Digital Assets And The Law Meet At White Collar Crime Institute

White Collar Crime Institute

As part of its Continuing Legal Education curriculum for its members, the New York City Bar Association brought together several hundred attendees for the “White Collar Crime Institute” yesterday.

Crypto and digital assets were a major focus of the agenda which included arguably the most important state regulator in digital assets – New York Department of Financial Services Superintendent Adrienne Harris – and panel participants comprising state and federal regulators as well as digital asset industry legal counsel including:

    • Paul Grewal, Chief Legal Officer, Coinbase
    • Shamiso Maswoswe, Chief of the Investor Protection Bureau for the Office of the New York State Attorney General
    • Noah Perlman, Chief Compliance Offer, Binance,
    • Alixandra Smith, Deputy Chief, Criminal Division, Eastern District of New York
    • David Miller, counsel with Greenberg Traurig (panel moderator)

Below a selection of highlights from yesterday’s event…

Adrienne Harris, Superintendent, New York Department of Financial Services (NYDFS)

On NYDFS mandate:

“I have this dual mandate of regulation supervision and also economic development. I think the thing that surprises most people is to learn that New York both has the most rigorous regulatory framework for digital assets in the country -and probably in the world. If you look at investment in the US – venture capital and private equity investment in digital assets – most happens in New York, which is 2x Silicon Valley, 8x Miami (…). So we see that transparency, that regulatory certainty really helps protects consumers, but it also draws the economic activity.”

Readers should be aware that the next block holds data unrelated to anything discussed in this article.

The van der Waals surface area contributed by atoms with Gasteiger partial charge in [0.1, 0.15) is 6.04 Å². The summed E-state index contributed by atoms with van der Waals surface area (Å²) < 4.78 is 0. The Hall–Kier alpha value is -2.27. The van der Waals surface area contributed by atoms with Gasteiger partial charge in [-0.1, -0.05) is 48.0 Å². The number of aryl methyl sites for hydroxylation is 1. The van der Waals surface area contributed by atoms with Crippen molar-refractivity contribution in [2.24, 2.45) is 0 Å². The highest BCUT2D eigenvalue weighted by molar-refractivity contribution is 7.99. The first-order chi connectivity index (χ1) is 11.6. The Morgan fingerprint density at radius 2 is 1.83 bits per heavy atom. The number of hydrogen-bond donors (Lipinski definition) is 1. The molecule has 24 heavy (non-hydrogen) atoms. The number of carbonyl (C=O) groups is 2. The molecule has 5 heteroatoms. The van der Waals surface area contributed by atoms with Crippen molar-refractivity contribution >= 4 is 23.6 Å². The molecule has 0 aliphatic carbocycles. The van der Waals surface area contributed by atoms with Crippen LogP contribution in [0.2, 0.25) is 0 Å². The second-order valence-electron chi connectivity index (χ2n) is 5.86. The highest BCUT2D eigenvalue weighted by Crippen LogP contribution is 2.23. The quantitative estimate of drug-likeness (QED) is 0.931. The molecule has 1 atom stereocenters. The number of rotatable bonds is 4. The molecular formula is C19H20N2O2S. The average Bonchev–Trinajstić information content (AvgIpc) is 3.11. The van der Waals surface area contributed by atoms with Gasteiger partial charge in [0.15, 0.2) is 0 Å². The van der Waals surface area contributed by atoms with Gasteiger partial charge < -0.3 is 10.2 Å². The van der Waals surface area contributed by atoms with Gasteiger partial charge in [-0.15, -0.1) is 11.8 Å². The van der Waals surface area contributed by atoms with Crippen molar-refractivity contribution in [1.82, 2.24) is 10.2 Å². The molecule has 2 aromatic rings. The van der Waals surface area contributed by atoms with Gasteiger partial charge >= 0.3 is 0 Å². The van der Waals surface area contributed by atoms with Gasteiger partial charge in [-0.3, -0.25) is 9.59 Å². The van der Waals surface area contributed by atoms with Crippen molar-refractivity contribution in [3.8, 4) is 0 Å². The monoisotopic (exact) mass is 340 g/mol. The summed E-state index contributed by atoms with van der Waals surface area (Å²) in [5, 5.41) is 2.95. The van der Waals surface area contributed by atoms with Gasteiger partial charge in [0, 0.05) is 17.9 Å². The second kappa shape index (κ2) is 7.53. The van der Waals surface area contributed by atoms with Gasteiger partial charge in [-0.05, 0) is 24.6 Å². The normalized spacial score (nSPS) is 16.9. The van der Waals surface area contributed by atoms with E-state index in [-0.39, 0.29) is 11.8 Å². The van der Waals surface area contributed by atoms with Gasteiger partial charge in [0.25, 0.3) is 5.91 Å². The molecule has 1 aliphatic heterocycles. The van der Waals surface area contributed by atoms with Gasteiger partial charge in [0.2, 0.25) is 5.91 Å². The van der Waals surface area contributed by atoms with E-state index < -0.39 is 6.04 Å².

On other enforcement entities entering NYDFS’ jurisdiction (such as NY Attorney General):

“I think about it much more cooperatively. We work a lot with Federal law enforcement or U.S. Attorney’s offices, FinCEN, OFAC and after that, you know, the Attorney General in New York has some good authorities and she brought some good cases for unlicensed entities that have not come through the front door – so that’s a very important partnership. But, you know, the thing that’s really made New York a leader is that we have this clarity and transparency around the rules until now, as the federal government goes to put a framework in place for cryptocurrencies for stablecoins, they come to us….”

“There really isn’t a bill that comes through Congress that we’re not asked to weigh in on. There are jurisdictions here in the US and internationally, that come to DFS and say, “We want to provide that same clarity – maybe we want to have that same expertise – how do you build it?” As in the UAE – three weeks ago, there was [interest] to copy and paste what we’ve done in DFS.”

“Illinois, California, UK, Singapore, -they’re all really looking at what we do in [New York State in] different jurisdictions. So I think it’s really that transparency, that clarity and certainty…. We’ve issued guidance, so as the industry rapidly changes, we’re able to put guidance around activities… “Here are our regulatory expectations around blockchain analytics around. (…) And I think it’s that knowledge of the space -we’ve now built a team of 60 people that expertise that allows us to be so nimble go and given us a leadership position.”
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